In 2007, Steve Jobs changed the name of Apple Computer Inc. to Apple Inc. and the focus shifted from Macs to mobile devices like the iPhone and iPad.
At that time, the Macintosh, which had made Apple's name, also receded into the background.
However, with the release of the M1 family of chips, the introduction of ultra-high power efficiency has also brought the Mac back to center stage after a complete shift to Arm in recent years.
▲ Craig Federighi, Apple's VP of Software, exclaimed twice at the launch event about the M-chip: How cool is that?
In this way, the Mac, which has ushered in a new era of Arm, evokes the "Apple computer" era that many people once had.
At WWDC, which ended this year, the M2, as expected, and the newly designed MacBook Air really stole the show from iOS 16, iPadOS 16, macOS 13, and a host of other software.
▲ WWDC is over and all I remember is the newly designed MacBook Air
Much of the discussion after the conference also focused on the hardware, with a new core design and a new process for the M2, which completely brought Apple computers into the Arm era.
While the MacBook Air, the most expensive Air series ever, still features an 8GB+256GB combo that lags behind Windows PCs in its price range, there's still a lot of buzz among wait-and-see users about how to spend their limited budgets on the 'cutting edge'.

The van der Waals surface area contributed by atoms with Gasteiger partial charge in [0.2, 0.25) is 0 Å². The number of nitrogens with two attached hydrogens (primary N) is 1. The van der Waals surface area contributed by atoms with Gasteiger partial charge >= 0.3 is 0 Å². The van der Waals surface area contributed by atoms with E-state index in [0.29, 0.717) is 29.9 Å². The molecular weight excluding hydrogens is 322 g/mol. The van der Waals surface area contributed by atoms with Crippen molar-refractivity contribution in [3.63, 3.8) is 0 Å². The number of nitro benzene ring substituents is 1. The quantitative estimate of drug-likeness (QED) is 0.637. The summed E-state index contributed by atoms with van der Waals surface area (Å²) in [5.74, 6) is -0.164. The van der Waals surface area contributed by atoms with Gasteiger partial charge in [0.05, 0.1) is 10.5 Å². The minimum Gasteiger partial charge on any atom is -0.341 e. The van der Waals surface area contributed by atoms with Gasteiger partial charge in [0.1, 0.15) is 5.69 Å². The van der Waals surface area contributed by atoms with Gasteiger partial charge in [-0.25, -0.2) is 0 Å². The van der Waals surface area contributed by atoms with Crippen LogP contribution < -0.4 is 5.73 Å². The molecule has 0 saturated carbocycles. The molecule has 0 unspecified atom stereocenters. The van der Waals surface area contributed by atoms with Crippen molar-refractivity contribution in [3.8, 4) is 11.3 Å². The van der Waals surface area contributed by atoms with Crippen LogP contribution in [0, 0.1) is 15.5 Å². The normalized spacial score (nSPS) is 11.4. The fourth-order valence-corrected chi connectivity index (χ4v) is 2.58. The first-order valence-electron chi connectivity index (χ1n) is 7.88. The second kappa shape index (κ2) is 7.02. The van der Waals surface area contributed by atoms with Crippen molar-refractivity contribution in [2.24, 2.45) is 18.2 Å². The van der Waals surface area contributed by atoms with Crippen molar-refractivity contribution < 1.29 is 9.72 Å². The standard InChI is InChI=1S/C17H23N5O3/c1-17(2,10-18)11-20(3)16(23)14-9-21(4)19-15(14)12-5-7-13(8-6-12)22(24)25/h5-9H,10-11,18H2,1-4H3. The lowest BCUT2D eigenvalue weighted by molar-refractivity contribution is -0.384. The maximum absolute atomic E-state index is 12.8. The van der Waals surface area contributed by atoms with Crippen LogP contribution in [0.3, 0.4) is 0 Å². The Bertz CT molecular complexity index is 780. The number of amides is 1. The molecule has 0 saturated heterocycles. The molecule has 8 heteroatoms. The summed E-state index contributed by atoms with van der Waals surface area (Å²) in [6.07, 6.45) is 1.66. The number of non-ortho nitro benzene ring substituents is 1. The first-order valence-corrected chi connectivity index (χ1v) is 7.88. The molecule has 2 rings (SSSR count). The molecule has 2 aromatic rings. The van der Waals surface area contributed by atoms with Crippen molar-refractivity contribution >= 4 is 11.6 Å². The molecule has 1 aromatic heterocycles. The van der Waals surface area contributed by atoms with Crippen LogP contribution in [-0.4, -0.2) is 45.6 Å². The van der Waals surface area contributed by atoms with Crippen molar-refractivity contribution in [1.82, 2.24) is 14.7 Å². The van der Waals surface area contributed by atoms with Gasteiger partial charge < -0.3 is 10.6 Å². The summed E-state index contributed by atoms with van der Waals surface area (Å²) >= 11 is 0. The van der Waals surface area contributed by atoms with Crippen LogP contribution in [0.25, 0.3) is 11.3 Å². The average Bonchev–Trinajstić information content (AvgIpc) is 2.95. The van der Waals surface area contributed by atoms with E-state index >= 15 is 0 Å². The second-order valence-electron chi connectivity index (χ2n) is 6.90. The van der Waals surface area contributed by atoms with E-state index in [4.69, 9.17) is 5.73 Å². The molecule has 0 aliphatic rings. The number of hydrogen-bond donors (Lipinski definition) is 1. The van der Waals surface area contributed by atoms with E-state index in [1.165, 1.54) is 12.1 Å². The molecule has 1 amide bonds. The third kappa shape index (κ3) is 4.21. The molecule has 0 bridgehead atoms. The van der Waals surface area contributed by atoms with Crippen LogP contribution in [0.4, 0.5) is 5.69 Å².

Should I upgrade the memory or the SSD capacity? I'm sure this is a question that many Mac users struggle with during the purchase process.
▲ Same $1,500 price increase, what's your choice?
Thoughtfully, Apple's official website uses an even upcharge of $1,500 for both doubling the memory and doubling the storage.
In Apple's measurement system, memory is just as important as storage, there is no higher or lower or more expensive.
In the past, when making Mac consumer recommendations, I've been more inclined to double my limited budget on memory - after all, storage can be external or in the cloud, so there's a lot of flexibility, and $1,500 is enough to buy two 1TB high-speed removable drives.